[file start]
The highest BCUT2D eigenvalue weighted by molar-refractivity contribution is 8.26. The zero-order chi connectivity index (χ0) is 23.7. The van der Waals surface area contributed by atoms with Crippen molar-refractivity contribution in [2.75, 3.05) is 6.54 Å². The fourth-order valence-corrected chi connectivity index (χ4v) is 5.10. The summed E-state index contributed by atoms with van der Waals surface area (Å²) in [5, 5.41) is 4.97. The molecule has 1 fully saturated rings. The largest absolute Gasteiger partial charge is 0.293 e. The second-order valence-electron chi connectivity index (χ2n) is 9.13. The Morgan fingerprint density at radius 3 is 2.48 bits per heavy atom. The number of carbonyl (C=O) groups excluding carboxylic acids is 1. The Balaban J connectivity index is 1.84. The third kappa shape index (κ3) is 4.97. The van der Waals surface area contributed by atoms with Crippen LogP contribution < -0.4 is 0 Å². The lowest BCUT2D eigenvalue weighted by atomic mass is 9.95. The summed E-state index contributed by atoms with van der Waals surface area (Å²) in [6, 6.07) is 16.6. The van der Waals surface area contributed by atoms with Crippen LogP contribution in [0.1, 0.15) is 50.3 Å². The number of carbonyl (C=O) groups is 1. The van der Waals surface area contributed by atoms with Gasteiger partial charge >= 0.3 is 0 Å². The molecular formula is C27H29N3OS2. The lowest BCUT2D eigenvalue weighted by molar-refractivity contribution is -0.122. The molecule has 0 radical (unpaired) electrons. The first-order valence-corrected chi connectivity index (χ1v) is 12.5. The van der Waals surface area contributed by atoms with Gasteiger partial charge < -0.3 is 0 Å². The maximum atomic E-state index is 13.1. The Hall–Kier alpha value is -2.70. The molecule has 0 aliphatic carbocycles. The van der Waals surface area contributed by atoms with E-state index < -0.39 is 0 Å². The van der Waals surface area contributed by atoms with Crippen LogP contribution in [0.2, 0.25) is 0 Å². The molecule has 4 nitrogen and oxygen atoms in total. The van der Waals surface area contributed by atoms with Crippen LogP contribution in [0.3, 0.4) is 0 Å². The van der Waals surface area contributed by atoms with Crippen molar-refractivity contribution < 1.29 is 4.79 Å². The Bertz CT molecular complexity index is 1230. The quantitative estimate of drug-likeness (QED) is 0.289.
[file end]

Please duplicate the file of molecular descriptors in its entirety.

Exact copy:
The highest BCUT2D eigenvalue weighted by molar-refractivity contribution is 8.26. The zero-order chi connectivity index (χ0) is 23.7. The van der Waals surface area contributed by atoms with Crippen molar-refractivity contribution in [2.75, 3.05) is 6.54 Å². The fourth-order valence-corrected chi connectivity index (χ4v) is 5.10. The summed E-state index contributed by atoms with van der Waals surface area (Å²) in [5, 5.41) is 4.97. The molecule has 1 fully saturated rings. The largest absolute Gasteiger partial charge is 0.293 e. The second-order valence-electron chi connectivity index (χ2n) is 9.13. The Morgan fingerprint density at radius 3 is 2.48 bits per heavy atom. The number of carbonyl (C=O) groups excluding carboxylic acids is 1. The Balaban J connectivity index is 1.84. The third kappa shape index (κ3) is 4.97. The van der Waals surface area contributed by atoms with Crippen LogP contribution < -0.4 is 0 Å². The lowest BCUT2D eigenvalue weighted by atomic mass is 9.95. The summed E-state index contributed by atoms with van der Waals surface area (Å²) in [6, 6.07) is 16.6. The van der Waals surface area contributed by atoms with Crippen LogP contribution in [0.1, 0.15) is 50.3 Å². The number of carbonyl (C=O) groups is 1. The van der Waals surface area contributed by atoms with Gasteiger partial charge >= 0.3 is 0 Å². The molecular formula is C27H29N3OS2. The lowest BCUT2D eigenvalue weighted by molar-refractivity contribution is -0.122. The molecule has 0 radical (unpaired) electrons. The first-order valence-corrected chi connectivity index (χ1v) is 12.5. The van der Waals surface area contributed by atoms with Gasteiger partial charge < -0.3 is 0 Å². The maximum atomic E-state index is 13.1. The Hall–Kier alpha value is -2.70. The molecule has 0 aliphatic carbocycles. The van der Waals surface area contributed by atoms with E-state index < -0.39 is 0 Å². The van der Waals surface area contributed by atoms with Crippen LogP contribution in [0.2, 0.25) is 0 Å². The molecule has 4 nitrogen and oxygen atoms in total. The van der Waals surface area contributed by atoms with Crippen LogP contribution in [0.3, 0.4) is 0 Å². The van der Waals surface area contributed by atoms with Crippen molar-refractivity contribution < 1.29 is 4.79 Å². The Bertz CT molecular complexity index is 1230. The quantitative estimate of drug-likeness (QED) is 0.289.